by Mary Garcia Castro
Family is commonly considered a prominent institution in a young persons’ life, yet in terms of adolescent sexuality, we find that friend networks and school, more so than family, are especially influential in shaping young people’s understandings of their own and others’ sexuality. Despite modernization in Brazil, family and school tend to reproduce gender asymmetries in the sexual division of rights, which does little to empower women within these contexts.
Family tends to be concerned with protecting youth, while youth culture is more concerned with autonomy and interactions with peers. In 2006, my research collaborators and I collected national level survey data, and regional case study data, through focus groups and interviews with Brazilian youth, ages 15 to 29 years old, as well as teachers and parents. We asked young people about their perceptions of sexuality and gender, as influenced by their relationships to family and school. In terms of age at first sex, we found that on average, girls had sexual relations for the first time at age 16, while for boys the age was 14. Girls tended to have sex without the protection of condoms when in a “stable relationship,” and said they would be ashamed to provide condoms, or to ask a stable boyfriend to use a condom. Thirty percent of parents were against government distribution of condoms at school, considering such programs as encouraging their children to have sex.
Paradoxically, 60% of parents said that they don’t know how to handle youth sexuality and prefer that schools address the topic. In conversations with teachers, we found that 40% said they don’t know how to teach on the topic of youth sexuality, despite the materials the Brazilian government distributes to schools on gender equity and sexuality. Sex education is commonly addressed in Biology classes. What is most commonly addressed in school sex education is how to prevent pregnancy and HIV.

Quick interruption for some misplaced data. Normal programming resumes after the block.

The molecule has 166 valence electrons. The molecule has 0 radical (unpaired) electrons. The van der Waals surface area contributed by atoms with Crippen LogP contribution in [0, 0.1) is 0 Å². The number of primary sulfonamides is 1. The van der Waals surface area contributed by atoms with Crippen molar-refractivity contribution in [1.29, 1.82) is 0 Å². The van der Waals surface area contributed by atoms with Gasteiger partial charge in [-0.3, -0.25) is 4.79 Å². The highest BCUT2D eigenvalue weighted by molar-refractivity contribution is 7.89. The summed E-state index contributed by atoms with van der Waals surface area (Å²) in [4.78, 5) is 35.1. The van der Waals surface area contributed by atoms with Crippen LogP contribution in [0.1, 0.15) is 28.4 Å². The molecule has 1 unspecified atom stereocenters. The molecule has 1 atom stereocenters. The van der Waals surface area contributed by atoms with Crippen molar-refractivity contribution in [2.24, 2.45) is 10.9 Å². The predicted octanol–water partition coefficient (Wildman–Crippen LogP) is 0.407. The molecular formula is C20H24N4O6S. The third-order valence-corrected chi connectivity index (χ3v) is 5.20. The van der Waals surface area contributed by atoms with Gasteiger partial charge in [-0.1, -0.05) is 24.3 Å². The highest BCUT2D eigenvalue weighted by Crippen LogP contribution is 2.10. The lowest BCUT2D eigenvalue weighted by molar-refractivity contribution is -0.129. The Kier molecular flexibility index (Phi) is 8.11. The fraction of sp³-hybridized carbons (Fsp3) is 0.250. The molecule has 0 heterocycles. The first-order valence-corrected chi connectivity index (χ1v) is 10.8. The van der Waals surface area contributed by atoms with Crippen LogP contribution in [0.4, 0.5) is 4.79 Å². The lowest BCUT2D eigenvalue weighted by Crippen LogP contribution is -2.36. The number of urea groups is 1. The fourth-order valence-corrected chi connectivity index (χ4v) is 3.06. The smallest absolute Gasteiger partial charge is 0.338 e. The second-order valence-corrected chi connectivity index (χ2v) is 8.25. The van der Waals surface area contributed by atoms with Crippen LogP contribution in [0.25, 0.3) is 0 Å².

In terms of bullying, teachers considered verbal violence against girls, black persons and gay students just “young students joking among themselves,” passing the behavior off as “a family matter [and] not the school’s responsibility.” Yet 65% of the boys and 45% of the girls we talked with described their generation as ahead in terms of their thinking regarding sexuality. Yet while 60% of the girls considered beating or verbally harassing gay or lesbian peers a common form of violence at school, only 30% of the boys considered these acts as violence.
Family was considered trustworthy by 70% of girls and 65% of interviewed boys yet those who described experiencing violence against them within the family identified as gay, or had friends who were gay. In these situations, we found that fathers were described as quite violent, while mothers were tolerant.
Our research shows complex relations between protection and autonomy by gender and generation. Sexually active girls tended to be in traditional romantic relationships and did not question the gender inequality in their own romantic relationships. We found girls described their mothers’ lives as a poor example of female empowerment in the family, and that the girls from this generation were more oriented toward careers than their mothers. Yet the girls did not express concern with their lack of autonomy in their romantic relationships, and were accepting of patriarchal stereotypes, including the notion that men have more sexual urges compared to women.
What improvements should be made to the sex education these youth receive? We argue that more radical approaches within school culture are needed to address issues of sexuality and gender inequality in Brazil. It is not enough to introduce specific debates around politics of identity (race, gender, class, sexual orientation and others). Youth need to learn critical thinking skills and be encouraged to engage in debates among peer groups about such issues. We find that young women have developed more skills for navigating racial diversity, sexuality and reproductive rights, than their young male peers or families or schools, although this varies by location and social class.
Mary Garcia Castro, PhD in Sociology and professor in Graduate Programs on Family in the Contemporary Society and Political Public Policies-Catholic University of Salvador (Universidade Catolica de Salvador)-Salvador, Bahia-Brazil; researcher at the CNPq-Brazil (Conselho Nacional de Pesquisa e Tecnologia) and researcher at the FLACSO-Brazil (Faculty of Latin American Social Sciences). Dr. Castro serves on the editorial board for Gender & Society.